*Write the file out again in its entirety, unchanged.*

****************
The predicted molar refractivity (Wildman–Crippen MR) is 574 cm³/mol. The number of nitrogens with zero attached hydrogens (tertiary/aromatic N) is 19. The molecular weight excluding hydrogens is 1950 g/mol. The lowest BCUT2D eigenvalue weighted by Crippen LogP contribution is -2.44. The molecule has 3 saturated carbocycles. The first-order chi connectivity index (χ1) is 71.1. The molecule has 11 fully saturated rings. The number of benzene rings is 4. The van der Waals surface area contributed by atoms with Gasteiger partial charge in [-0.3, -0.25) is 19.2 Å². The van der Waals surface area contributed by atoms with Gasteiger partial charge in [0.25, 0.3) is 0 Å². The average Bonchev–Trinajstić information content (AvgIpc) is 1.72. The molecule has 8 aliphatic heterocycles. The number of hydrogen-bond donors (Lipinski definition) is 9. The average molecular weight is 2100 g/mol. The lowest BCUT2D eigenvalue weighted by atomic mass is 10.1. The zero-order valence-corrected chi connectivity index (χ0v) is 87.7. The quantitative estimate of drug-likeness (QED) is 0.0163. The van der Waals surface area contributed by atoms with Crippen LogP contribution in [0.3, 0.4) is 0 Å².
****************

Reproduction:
The predicted molar refractivity (Wildman–Crippen MR) is 574 cm³/mol. The number of nitrogens with zero attached hydrogens (tertiary/aromatic N) is 19. The molecular weight excluding hydrogens is 1950 g/mol. The lowest BCUT2D eigenvalue weighted by Crippen LogP contribution is -2.44. The molecule has 3 saturated carbocycles. The first-order chi connectivity index (χ1) is 71.1. The molecule has 11 fully saturated rings. The number of benzene rings is 4. The van der Waals surface area contributed by atoms with Gasteiger partial charge in [-0.3, -0.25) is 19.2 Å². The van der Waals surface area contributed by atoms with Gasteiger partial charge in [0.25, 0.3) is 0 Å². The average Bonchev–Trinajstić information content (AvgIpc) is 1.72. The molecule has 8 aliphatic heterocycles. The number of hydrogen-bond donors (Lipinski definition) is 9. The average molecular weight is 2100 g/mol. The lowest BCUT2D eigenvalue weighted by atomic mass is 10.1. The zero-order valence-corrected chi connectivity index (χ0v) is 87.7. The quantitative estimate of drug-likeness (QED) is 0.0163. The van der Waals surface area contributed by atoms with Crippen LogP contribution in [0.3, 0.4) is 0 Å².